A former top commander of paramilitary AUC has testified that a military general who takes part in peace negotiations with FARC rebels also took part in the killing of journalist and comedian Jaime Garzon.
According to weekly Semana, the ex-commander of the AUC’s Bloque Cacique Nutibara, “Don Berna,” testified before prosecutors that among those conspiring to kill Garzon on August 13, 1998 were then-Police Mayor Mauricio Santoyo, National Army General Harold Bedoya and, most controversially, then army commander General Jorge Enrique Mora.
Santoyo, who was later promoted to General and became the personal security chief of former President Alvaro Uribe, was sentenced to 13 years by a US court after prosecutors successfully demonstrated the top police official had been working together with drug trafficking organizations.
Bedoya, currently a close ally of Uribe in opposing the peace talks, has long been accused of ties to the AUC, a paramilitary organization that committed tens of thousands of human rights violations between 1997 and 2006 when its last unit was demobilized.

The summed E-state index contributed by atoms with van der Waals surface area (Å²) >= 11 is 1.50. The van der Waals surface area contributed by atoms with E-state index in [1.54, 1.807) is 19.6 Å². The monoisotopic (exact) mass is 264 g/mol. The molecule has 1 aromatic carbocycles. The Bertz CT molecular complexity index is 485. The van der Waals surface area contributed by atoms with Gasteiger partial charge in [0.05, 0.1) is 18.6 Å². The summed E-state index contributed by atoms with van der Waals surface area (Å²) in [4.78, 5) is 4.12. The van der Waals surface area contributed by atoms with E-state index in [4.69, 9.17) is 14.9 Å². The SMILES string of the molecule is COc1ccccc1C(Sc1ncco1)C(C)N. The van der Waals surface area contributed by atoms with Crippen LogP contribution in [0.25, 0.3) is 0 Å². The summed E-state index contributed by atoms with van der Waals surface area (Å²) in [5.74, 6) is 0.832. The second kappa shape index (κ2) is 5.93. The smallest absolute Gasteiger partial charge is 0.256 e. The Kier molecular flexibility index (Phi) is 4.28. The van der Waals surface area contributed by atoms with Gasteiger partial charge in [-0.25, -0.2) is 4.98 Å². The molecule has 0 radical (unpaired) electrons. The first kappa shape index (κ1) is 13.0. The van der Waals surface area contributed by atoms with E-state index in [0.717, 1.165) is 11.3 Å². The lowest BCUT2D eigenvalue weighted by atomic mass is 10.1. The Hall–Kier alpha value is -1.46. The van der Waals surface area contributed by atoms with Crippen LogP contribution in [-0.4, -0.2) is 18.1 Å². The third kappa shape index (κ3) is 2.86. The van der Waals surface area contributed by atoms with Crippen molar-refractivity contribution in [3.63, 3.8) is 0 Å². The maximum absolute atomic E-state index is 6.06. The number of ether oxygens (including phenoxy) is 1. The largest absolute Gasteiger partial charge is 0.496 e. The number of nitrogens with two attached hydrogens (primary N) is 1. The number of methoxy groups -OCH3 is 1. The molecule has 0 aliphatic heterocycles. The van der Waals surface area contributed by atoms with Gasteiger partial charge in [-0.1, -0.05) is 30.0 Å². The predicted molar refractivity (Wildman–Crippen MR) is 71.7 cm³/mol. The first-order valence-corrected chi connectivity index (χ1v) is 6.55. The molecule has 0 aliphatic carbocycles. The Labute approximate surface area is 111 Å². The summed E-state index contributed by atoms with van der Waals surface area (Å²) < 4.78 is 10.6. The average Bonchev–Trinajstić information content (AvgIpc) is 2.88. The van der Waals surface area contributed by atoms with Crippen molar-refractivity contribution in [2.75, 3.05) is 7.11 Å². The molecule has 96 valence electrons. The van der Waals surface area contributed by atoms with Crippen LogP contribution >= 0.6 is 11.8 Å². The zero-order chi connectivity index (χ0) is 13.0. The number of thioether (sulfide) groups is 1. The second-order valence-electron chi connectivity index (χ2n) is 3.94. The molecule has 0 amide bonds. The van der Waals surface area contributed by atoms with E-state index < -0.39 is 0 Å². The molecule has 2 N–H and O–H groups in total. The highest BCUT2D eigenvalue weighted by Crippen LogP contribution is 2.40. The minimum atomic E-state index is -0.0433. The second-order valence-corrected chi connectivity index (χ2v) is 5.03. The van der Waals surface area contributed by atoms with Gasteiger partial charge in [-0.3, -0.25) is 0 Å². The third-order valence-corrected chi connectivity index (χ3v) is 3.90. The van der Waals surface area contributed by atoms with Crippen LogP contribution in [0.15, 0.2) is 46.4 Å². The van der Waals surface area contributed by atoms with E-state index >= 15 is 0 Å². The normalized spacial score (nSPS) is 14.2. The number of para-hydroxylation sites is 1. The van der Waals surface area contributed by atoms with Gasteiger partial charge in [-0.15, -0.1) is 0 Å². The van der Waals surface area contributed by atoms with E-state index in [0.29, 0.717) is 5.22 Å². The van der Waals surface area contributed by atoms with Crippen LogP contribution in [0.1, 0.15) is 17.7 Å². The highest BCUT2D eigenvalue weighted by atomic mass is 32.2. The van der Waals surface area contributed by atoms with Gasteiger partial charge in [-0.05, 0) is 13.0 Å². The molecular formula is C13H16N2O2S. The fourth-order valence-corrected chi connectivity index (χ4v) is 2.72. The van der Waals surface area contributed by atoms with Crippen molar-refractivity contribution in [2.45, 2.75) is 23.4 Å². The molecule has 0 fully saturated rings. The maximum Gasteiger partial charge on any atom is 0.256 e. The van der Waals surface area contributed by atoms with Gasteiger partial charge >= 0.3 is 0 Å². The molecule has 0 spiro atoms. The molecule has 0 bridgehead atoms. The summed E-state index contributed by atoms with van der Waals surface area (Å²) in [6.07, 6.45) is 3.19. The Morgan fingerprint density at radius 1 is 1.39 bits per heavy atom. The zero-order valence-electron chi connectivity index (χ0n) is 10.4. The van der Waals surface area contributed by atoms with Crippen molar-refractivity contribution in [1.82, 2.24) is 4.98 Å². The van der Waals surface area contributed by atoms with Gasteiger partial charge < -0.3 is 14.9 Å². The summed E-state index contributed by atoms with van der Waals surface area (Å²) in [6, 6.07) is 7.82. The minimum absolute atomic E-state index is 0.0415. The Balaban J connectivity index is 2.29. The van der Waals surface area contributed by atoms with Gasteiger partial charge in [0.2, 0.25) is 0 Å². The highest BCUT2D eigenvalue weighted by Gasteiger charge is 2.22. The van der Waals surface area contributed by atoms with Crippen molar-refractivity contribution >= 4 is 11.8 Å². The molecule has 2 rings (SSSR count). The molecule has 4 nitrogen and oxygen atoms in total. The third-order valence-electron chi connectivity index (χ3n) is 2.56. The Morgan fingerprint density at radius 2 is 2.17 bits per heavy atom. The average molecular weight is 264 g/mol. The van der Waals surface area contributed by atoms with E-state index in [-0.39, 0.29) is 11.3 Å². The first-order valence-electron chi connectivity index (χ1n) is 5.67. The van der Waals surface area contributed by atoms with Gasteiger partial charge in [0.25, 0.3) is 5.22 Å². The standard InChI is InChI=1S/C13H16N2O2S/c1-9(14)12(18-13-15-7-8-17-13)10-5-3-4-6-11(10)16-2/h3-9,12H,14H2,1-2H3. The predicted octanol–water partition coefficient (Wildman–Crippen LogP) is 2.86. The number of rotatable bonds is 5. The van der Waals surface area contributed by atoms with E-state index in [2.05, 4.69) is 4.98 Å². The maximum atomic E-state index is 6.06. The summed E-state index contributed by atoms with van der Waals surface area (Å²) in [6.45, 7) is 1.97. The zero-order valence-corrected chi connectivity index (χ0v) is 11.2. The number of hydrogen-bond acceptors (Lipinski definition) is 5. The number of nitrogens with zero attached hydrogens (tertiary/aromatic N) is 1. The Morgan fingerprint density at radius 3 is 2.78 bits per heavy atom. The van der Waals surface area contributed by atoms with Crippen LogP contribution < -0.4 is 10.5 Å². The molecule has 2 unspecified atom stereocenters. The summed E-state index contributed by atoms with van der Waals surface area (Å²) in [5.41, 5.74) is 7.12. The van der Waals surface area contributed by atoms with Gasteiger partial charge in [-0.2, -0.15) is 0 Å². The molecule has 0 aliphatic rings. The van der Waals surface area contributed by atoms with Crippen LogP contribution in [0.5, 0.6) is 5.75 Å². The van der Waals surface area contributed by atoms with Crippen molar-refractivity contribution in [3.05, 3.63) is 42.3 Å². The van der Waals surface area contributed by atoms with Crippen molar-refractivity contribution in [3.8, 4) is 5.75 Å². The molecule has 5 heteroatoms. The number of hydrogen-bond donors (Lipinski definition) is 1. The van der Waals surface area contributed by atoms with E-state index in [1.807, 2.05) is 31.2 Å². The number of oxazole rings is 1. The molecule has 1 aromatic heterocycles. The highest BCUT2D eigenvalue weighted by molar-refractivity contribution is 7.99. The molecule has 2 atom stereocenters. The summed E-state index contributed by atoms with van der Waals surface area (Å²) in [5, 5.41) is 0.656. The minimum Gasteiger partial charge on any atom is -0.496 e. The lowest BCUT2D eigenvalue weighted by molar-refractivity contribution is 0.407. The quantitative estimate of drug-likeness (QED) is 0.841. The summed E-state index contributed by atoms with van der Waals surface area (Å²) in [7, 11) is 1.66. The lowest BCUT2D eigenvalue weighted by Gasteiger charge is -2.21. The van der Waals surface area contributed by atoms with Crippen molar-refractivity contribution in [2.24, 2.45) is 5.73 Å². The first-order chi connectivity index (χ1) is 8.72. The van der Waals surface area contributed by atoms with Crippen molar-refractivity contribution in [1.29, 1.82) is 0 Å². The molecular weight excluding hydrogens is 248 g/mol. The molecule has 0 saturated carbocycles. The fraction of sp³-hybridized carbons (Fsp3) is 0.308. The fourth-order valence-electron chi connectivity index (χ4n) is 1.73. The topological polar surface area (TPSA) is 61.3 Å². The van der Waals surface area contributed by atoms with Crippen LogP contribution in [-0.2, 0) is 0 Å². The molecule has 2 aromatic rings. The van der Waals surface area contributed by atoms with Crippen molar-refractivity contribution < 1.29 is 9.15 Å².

But also Mora was cooperating with paramilitary groups and helped conspire the killing of Garzon, said Don Berna according to Semana.
While Mora has never before been linked to the political murder, as then-commander of the army he was a known political enemy of Garzon, one of the most critical journalists of his time.
“Garzon had been the victim of attacks and intimidating accusations by the highest commanders of the Armed forces, particularly General Jorge Enrique Mora, who accused him of being a friend of the guerrillas,” the Garzon family attorneys told weekly Semana in 2012.
The journalist and comedian was killed by members of La Teraza, one of the leading gangs that are part of the “Oficina de Envigado,” Medellin’s largest crime syndicate that was originally founded by drug lord Pablo Escobar in the 1980s and taken over by Berna after Escobar’s death in 1993.
The assassins were subsequently killed to prevent them from talking to authorities.
AUC leader Carlos Castaño allegedly decided to order the death of Garzon in conjunction with top military commanders, one of whom, retired General Jorge Eliecer Plazas, was arrested last year.
In spite of 16 years of investigations, not one suspect has been convicted for one of Colombia’s most traumatic political murders of the past decades.
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